Successful buyout programs consider the long-term land uses and associated costs of maintaining the open space. Many communities identify target areas to buy out based on both hazard risk and potential post-buyout land use.
For example, Harris County, Texas, prioritizes land adjacent to existing parks or greenways, as they are easier to incorporate into the existing maintenance schedule and budget.
However, this is not always feasible, especially when buyouts occur at sites located away from existing parks or greenbelts. In these instances, municipalities must be creative in determining high-utility open space land uses that benefit the community.
Our previous research has documented the cost burden that many communities endure as they must maintain the open space in perpetuity while also facing a reduced tax base due to the buyouts. Vacant lots or passive open spaces require regular lawn care, yet we often observe minimal to no resident use of these spaces.
By working with community members to identify what functions are valued or needed, municipalities can institute high-functioning, socially-valued land uses that also reduce municipal expenditures on the maintenance.”
For example, encouraging the redevelopment of wetlands in the open spaces is a cost-effective tool that maximizes the mitigative potential of the buyout land.
Adjacent homeowners, however, must be supportive of the initiative. We have observed adjacent homeowners mowing wetland grasses due to concerns with snakes, thus reducing the efficiency of the mitigative project.
Other beneficial land use options include prairie grass regrowth (as has been done in Wisconsin and Illinois) and forest regeneration (as seen in Millvale Borough, Pennsylvania).
In cases where efforts like these are cost prohibitive, leasing the buyout land to community groups or homeowners adjacent to the open space for nominal fees can be a good option, providing that the leases are required to maintain the landscape and conform to regulations that prohibit development.
In Cincinnati, Ohio, for example, a local community group uses the open space created from a buyout for community gardens.
These approaches can also help to address the issue of checkerboarding, which is a major concern for buyout administrators.
At the same time, however, we encourage communities to view property acquisition as a long-term strategy and expecting periods of time when checkerboarding is a prominent land use pattern as part of the process.”
Communities can develop a plan for these periods and consider intermediary land uses that best serve the adjacent residents and community as a whole. Leasing to adjacent homeowners can be an effective intermediately option, especially when a sizable number of homes remain in a neighborhood and residents do not want public land interspersed amongst private properties.
Sports and athletic uses offer additional options for intermediary checkerboarded landscapes; Frisbee disc golf courses, basketball courts, or skate parks can extend across acquired or individual lots.
Similarly, pocket parks with benches or gardens that only occupy two to three parcels can later develop into larger parks as more homeowners participate in a buyout and land is converted to open space.
The key to this approach is instituting deed restrictions so when a homeowner is ready to move out of the checkerboarded neighborhood, the property is sold to the municipality rather than on the open market. This method of open space management requires long-term planning and community engagement to ensure intermediate and long-term land uses can evolve to meet the needs of stakeholders.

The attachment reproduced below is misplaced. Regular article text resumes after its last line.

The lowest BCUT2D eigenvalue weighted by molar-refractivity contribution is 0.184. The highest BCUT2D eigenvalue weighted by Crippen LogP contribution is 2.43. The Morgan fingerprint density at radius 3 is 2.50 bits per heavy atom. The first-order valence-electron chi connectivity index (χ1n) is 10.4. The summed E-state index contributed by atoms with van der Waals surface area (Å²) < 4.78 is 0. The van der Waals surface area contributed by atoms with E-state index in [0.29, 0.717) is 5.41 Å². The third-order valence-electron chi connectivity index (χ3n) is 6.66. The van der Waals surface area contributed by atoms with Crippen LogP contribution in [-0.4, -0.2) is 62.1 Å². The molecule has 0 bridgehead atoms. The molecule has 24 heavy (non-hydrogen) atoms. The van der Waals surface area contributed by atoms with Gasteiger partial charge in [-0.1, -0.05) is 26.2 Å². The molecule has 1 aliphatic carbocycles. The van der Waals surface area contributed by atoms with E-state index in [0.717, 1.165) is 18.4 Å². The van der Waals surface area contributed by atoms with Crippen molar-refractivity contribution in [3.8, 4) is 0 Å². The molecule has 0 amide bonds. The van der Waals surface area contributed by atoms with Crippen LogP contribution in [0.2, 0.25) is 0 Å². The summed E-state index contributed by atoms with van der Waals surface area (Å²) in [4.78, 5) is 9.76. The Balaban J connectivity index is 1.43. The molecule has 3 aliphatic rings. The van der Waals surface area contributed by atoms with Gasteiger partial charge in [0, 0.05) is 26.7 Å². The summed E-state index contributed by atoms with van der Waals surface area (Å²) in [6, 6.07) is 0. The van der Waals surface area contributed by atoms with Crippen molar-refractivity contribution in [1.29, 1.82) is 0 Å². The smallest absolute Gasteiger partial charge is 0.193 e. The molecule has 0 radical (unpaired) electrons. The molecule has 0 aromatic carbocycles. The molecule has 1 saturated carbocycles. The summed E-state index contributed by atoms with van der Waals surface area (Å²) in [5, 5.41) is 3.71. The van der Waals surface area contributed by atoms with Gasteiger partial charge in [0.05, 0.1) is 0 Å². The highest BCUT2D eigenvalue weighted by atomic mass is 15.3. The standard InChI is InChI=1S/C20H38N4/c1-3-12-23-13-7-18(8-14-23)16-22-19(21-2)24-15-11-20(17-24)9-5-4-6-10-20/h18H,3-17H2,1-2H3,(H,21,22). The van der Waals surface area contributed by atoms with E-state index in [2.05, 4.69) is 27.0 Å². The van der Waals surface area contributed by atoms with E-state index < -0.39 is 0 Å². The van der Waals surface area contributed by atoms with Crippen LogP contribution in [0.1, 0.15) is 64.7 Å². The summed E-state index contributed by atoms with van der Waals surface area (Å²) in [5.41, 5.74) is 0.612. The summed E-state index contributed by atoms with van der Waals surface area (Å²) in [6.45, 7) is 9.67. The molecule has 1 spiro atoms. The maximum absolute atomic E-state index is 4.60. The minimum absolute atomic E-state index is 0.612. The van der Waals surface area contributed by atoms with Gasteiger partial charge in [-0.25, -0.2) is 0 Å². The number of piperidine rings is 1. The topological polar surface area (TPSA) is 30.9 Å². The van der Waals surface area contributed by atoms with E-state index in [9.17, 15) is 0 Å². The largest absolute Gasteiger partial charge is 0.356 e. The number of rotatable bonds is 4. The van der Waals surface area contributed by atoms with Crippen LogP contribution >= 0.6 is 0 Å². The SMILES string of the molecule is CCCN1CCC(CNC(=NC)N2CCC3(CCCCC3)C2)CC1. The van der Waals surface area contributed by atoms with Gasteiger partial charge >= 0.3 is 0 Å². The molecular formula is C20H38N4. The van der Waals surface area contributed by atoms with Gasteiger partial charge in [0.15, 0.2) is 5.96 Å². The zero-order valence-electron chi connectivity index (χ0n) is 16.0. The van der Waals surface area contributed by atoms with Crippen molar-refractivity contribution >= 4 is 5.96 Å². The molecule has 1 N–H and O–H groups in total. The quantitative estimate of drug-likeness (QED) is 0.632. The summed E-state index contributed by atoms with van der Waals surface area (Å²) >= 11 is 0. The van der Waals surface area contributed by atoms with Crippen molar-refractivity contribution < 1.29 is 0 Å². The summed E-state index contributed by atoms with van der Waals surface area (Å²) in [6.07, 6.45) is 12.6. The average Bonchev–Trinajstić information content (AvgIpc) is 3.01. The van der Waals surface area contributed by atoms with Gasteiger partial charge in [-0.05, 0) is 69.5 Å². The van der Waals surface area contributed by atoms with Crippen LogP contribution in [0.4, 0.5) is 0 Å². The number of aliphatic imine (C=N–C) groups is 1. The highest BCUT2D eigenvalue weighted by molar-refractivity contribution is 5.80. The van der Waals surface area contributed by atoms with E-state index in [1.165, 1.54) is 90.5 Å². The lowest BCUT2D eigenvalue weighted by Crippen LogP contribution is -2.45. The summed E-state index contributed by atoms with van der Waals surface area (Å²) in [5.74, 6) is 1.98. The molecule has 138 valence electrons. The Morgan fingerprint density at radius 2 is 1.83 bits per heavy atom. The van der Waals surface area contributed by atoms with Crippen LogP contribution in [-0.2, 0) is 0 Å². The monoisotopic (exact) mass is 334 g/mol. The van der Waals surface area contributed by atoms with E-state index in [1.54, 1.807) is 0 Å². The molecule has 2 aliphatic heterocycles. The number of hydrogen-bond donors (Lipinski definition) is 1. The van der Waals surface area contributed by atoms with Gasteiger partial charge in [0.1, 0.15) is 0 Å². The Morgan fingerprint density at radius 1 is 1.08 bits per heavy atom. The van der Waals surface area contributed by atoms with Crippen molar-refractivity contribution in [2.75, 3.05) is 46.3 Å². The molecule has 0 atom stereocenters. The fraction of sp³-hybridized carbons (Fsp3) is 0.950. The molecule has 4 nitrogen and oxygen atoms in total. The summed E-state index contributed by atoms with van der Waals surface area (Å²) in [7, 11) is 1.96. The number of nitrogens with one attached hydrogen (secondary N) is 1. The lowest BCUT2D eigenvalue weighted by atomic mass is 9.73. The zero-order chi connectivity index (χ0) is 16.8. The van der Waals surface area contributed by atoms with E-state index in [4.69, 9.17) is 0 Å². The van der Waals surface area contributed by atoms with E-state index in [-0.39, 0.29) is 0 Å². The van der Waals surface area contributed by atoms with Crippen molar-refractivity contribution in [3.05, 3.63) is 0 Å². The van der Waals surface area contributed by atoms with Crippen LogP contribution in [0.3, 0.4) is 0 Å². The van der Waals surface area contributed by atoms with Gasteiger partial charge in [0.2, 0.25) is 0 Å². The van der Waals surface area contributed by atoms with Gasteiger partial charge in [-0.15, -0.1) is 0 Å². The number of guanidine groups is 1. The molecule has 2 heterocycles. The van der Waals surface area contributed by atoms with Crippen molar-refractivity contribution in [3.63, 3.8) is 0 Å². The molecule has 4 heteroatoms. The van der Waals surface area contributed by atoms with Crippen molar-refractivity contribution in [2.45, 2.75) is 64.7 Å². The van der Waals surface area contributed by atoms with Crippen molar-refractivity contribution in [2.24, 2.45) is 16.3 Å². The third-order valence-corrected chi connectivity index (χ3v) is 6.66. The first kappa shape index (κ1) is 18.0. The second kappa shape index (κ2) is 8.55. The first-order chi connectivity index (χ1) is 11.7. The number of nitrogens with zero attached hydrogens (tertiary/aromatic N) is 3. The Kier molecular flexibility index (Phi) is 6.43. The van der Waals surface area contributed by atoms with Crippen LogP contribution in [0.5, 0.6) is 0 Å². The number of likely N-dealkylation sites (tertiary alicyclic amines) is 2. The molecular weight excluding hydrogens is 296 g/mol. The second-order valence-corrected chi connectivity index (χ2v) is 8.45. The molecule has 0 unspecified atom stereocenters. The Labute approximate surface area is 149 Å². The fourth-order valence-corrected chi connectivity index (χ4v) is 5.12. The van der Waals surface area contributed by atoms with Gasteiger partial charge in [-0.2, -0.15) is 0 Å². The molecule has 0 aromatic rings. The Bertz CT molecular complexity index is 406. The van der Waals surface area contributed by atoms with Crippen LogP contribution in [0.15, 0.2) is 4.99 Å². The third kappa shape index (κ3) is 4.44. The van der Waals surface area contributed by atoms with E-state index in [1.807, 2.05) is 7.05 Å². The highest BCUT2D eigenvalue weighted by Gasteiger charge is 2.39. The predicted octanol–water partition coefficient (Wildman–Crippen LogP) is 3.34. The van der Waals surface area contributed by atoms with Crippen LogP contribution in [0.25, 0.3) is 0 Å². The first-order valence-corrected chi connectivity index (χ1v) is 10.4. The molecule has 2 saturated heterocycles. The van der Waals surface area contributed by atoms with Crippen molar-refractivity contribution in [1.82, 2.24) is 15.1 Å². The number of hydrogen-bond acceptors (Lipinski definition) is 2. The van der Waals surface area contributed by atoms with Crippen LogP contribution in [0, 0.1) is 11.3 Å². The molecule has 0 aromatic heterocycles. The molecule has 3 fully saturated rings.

Through these examples from research on past buyout programs, we observe two lessons learned that address some of the major challenges associated with buyout programs. By instituting a resident-centric approach and engaging with a wide range of community stakeholders, implementing agencies and municipalities can improve outcomes for all involved in the buyout process.
Importantly, we recognize the need to view buyouts as a long-term, evolving process that supports residents at each stage of the program and also continues to engage residents and community stakeholders through open space management.
Although this flexible approach may result in piecemeal land acquisition at first, thus impacting post-buyout land use options, over time, communities can obtain larger tracts of open space.
Through community engagement, open space offers an opportunity for residents, government agencies, and other community stakeholders to come together to identify land uses that enhance the mitigative capacity for the area while providing amenities that benefit the community as a whole.
Through these lessons, communities can improve the buyout experience for stakeholders without significant policy and funding changes at the federal level.
About the Authors
Dr. Elyse Zavar is an assistant professor in the Department of Emergency Management and Disaster Science at the University of North Texas. Her research explores land use/landscape changes following disaster, including from buyout programs, and how these changes impact long-term community recovery.
Dr. Sherri Brokopp Binder is president of BrokoppBinder Research & Consulting and an affiliate researcher with the Center for the Study of Disasters and Extreme Events at Oklahoma State University. Her research is focused on post-disaster relocation, with an emphasis on home buyout programs and housing recovery policy.
Dr. Alex Greer is an assistant professor in the College of Emergency Preparedness, Homeland Security and Cybersecurity at SUNY Albany. His research interests include hazard adjustments, relocation decision-making processes, and organizational culture.
Learn more about home buyout programs in our previous coverage: